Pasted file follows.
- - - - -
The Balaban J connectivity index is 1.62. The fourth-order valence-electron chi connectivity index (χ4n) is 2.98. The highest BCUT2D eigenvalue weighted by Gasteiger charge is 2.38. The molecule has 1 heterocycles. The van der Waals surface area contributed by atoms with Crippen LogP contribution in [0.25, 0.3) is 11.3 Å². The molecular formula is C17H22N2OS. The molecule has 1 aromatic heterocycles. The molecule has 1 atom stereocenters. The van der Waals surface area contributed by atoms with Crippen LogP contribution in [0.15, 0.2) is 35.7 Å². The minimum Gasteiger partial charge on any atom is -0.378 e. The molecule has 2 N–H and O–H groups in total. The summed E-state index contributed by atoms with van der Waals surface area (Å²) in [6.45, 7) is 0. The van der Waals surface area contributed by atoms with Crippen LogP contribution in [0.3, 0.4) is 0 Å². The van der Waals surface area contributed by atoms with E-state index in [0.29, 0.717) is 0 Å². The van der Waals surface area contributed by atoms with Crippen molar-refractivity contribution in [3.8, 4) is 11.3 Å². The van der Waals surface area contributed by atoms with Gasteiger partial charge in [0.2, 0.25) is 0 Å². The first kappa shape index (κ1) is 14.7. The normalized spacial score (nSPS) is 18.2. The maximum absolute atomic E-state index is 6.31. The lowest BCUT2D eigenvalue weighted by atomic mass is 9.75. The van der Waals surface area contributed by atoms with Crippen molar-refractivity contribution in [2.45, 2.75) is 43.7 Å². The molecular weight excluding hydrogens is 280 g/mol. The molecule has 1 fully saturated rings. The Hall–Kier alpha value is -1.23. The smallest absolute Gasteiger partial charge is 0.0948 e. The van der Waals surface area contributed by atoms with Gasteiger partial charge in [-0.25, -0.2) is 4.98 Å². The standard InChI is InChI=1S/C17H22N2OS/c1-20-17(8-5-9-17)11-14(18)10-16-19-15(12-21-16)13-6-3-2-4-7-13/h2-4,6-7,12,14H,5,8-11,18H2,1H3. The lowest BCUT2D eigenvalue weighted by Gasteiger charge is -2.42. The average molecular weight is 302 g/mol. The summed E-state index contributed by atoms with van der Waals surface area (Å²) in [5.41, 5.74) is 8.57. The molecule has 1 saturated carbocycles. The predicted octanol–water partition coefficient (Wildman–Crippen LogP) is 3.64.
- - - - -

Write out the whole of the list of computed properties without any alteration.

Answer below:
The Balaban J connectivity index is 1.62. The fourth-order valence-electron chi connectivity index (χ4n) is 2.98. The highest BCUT2D eigenvalue weighted by Gasteiger charge is 2.38. The molecule has 1 heterocycles. The van der Waals surface area contributed by atoms with Crippen LogP contribution in [0.25, 0.3) is 11.3 Å². The molecular formula is C17H22N2OS. The molecule has 1 aromatic heterocycles. The molecule has 1 atom stereocenters. The van der Waals surface area contributed by atoms with Crippen LogP contribution in [0.15, 0.2) is 35.7 Å². The minimum Gasteiger partial charge on any atom is -0.378 e. The molecule has 2 N–H and O–H groups in total. The summed E-state index contributed by atoms with van der Waals surface area (Å²) in [6.45, 7) is 0. The van der Waals surface area contributed by atoms with Crippen LogP contribution in [0.3, 0.4) is 0 Å². The van der Waals surface area contributed by atoms with E-state index in [0.29, 0.717) is 0 Å². The van der Waals surface area contributed by atoms with Crippen molar-refractivity contribution in [3.8, 4) is 11.3 Å². The van der Waals surface area contributed by atoms with Gasteiger partial charge in [0.2, 0.25) is 0 Å². The first kappa shape index (κ1) is 14.7. The normalized spacial score (nSPS) is 18.2. The maximum absolute atomic E-state index is 6.31. The lowest BCUT2D eigenvalue weighted by atomic mass is 9.75. The van der Waals surface area contributed by atoms with Crippen molar-refractivity contribution in [2.45, 2.75) is 43.7 Å². The molecular weight excluding hydrogens is 280 g/mol. The molecule has 1 fully saturated rings. The Hall–Kier alpha value is -1.23. The smallest absolute Gasteiger partial charge is 0.0948 e. The van der Waals surface area contributed by atoms with Gasteiger partial charge in [-0.25, -0.2) is 4.98 Å². The standard InChI is InChI=1S/C17H22N2OS/c1-20-17(8-5-9-17)11-14(18)10-16-19-15(12-21-16)13-6-3-2-4-7-13/h2-4,6-7,12,14H,5,8-11,18H2,1H3. The lowest BCUT2D eigenvalue weighted by Gasteiger charge is -2.42. The average molecular weight is 302 g/mol. The summed E-state index contributed by atoms with van der Waals surface area (Å²) in [5.41, 5.74) is 8.57. The molecule has 1 saturated carbocycles. The predicted octanol–water partition coefficient (Wildman–Crippen LogP) is 3.64.